Hot Dog!

Turkey to tofu, plain to spiced, hot dogs remain a hit with baseball fans.

April 03, 2002|By Liz Atwood | Liz Atwood,Sun Staff

Baseball season began in Baltimore this week without longtime stars Cal Ripken or Brady Anderson, but one fan favorite is back at Camden Yards -- the hot dog.

Hot dogs and baseball have been together for a hundred years. Over the decades, makers have created dogs in varying lengths and widths, stuffed with cheese, made with chicken, turkey and tofu, with the skin and without.

Recently, hot dogs have become spicier, says Janet Riley, spokeswoman for the National Hot Dog and Sausage Council, an industry trade group in Washington, D.C. "You see a lot of kinds of deli-style dogs in the marketplaces," she said. "They have a fuller flavor."

Oscar Mayer recently introduced a new line of large, hot and spicy dogs to appeal to grown-ups. "You find a lot of people want a bigger, more flavorful hot dog," says Sarah Delea, a company spokeswoman.

Yet despite all the ways makers have tried to change them, hot dogs are pretty much the way they've always been -- a simple sausage wrapped in bread, lathered with ketchup and mustard (or perhaps sauerkraut or chili) -- the perfect food to munch on at a baseball game.

The National Hot Dog and Sausage Council estimates that Americans will eat more than 26 million hot dogs in major-league ballparks this year.

It is only natural. After all, hot dogs and baseball grew up together, both starting in the 19th century and emerging in the 20th century as American cultural icons. Never mind that most authorities attribute the hot dog to German immigrants living in New York City.

Although today's baseball fans have a wide range of foods to munch on, hot dogs remain enduring favorites. It's easy to see why.

A slice of pizza can be messy. Peanuts and popcorn can spill in the excitement of a home-run hit. But a hot dog, safely wrapped in its soft, white bun, can endure the enthusiasms of a come-from-behind win or the frustrations of an umpire who can't see the strike zone.

Last season, fans devoured nearly a half million hot dogs at Camden Yards -- 15,000 on opening day, according to Doug Warner, a spokesman for Aramark, which runs the food concessions at the ballpark.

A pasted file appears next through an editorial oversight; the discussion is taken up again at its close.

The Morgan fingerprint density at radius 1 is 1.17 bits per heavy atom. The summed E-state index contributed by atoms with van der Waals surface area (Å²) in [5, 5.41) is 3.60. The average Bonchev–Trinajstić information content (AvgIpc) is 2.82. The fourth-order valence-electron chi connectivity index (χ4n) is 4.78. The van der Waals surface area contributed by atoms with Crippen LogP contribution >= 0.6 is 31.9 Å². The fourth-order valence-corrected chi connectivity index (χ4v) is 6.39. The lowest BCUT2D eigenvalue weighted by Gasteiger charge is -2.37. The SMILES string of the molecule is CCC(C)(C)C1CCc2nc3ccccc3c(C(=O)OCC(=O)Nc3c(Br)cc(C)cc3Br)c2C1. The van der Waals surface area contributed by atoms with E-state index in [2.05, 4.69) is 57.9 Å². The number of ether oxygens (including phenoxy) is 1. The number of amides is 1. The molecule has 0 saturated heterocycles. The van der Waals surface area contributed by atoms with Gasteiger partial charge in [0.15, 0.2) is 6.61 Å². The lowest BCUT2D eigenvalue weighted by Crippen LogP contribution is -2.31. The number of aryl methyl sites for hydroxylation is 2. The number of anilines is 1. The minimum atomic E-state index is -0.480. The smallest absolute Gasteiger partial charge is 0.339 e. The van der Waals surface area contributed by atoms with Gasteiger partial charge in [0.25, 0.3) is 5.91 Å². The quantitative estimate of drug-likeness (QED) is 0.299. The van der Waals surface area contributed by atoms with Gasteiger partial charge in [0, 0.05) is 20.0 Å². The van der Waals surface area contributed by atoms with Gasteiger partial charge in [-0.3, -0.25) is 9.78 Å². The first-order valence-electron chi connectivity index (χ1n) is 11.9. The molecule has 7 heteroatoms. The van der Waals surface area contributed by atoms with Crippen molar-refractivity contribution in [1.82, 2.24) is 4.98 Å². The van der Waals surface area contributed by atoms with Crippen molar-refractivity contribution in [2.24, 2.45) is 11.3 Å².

This year, the park is expanding its hot-dog menu to include a vegetarian dog and a foot-long kosher dog from Hebrew National.

The toppings available range from a simple squirt of ketchup to chili, cheese, peppers, relish, onions and tomatoes. Last year, Aramark introduced "Top Your Esskay" stands in which customers could choose a variety of toppings. There was the Southwest Dog, smothered in chili, shredded cheese and jalapenos; the Baltimore Dog with flame-roasted onions and peppers and honey mustard; the Chicago Dog with peppers, relish, onion and tomato; and the New York dog with chopped onions, sauerkraut, spicy mustard and pickle relish.

"We have been doing a lot of business at the top-your-own stands," Warner says.

The "Top Your Esskay" dogs are called five-to-one dogs, meaning there are five dogs to the pound. The park also sells kid-size, eight-to-one dogs and jumbo three-to-one dogs. But, by far, the biggest seller is the Esskay, all-beef four-to-one super dog.

Ed Carey, inside sales manager at Esskay headquarters in Baltimore, has watched the public's hot-dog preferences change over the years. Until the 1950s, hot dogs were sold with natural casings. When the skinless hot dogs were introduced, the public at first resisted. But once consumers got used to the idea, they refused to go back. A few years ago, Esskay tried to reintroduce a hot dog with a natural skin, but it just didn't sell, Carey said.

With the more calorie-conscious 1990s, the public turned to low-fat hot dogs, especially chicken franks. The Hotdog and Sausage Council notes that the popularity of the low-fat dogs has been waning recently.

And despite rumors to the contrary, hot dogs actually are made of muscle meat, along with spices and fillers, such as dry milk and cereals.

The U.S. Department of Agriculture, which defines a hot dog as a sausage, specifies that hot dogs can contain no more than 30 percent fat and 10 percent water, or a combination of 40 percent fat and water.

That is not to say that hot dogs are health food. Nutritionists criticize the high salt and fat content in most hot dogs. A regular hot dog on a white bun contains 250 calories, 14.5 grams of fat, 8 grams of protein and 640 milligrams of sodium. Most hot dogs also contain nitrate preservatives that have been linked to cancer.

"But if you're only eat one once in a while, it's not going to kill you," says Paula McCallum, a dietitian and nutrition consultant for the American Institute for Cancer Research.

The best way to prepare a hot dog is a matter of debate. Of course, there is grilling, but dogs can also be boiled, steamed, microwaved or fried.

The National Hot Dog and Sausage Council advises putting dogs in a pot of boiling water then removing the pot from the heat and letting them steam for five minutes.

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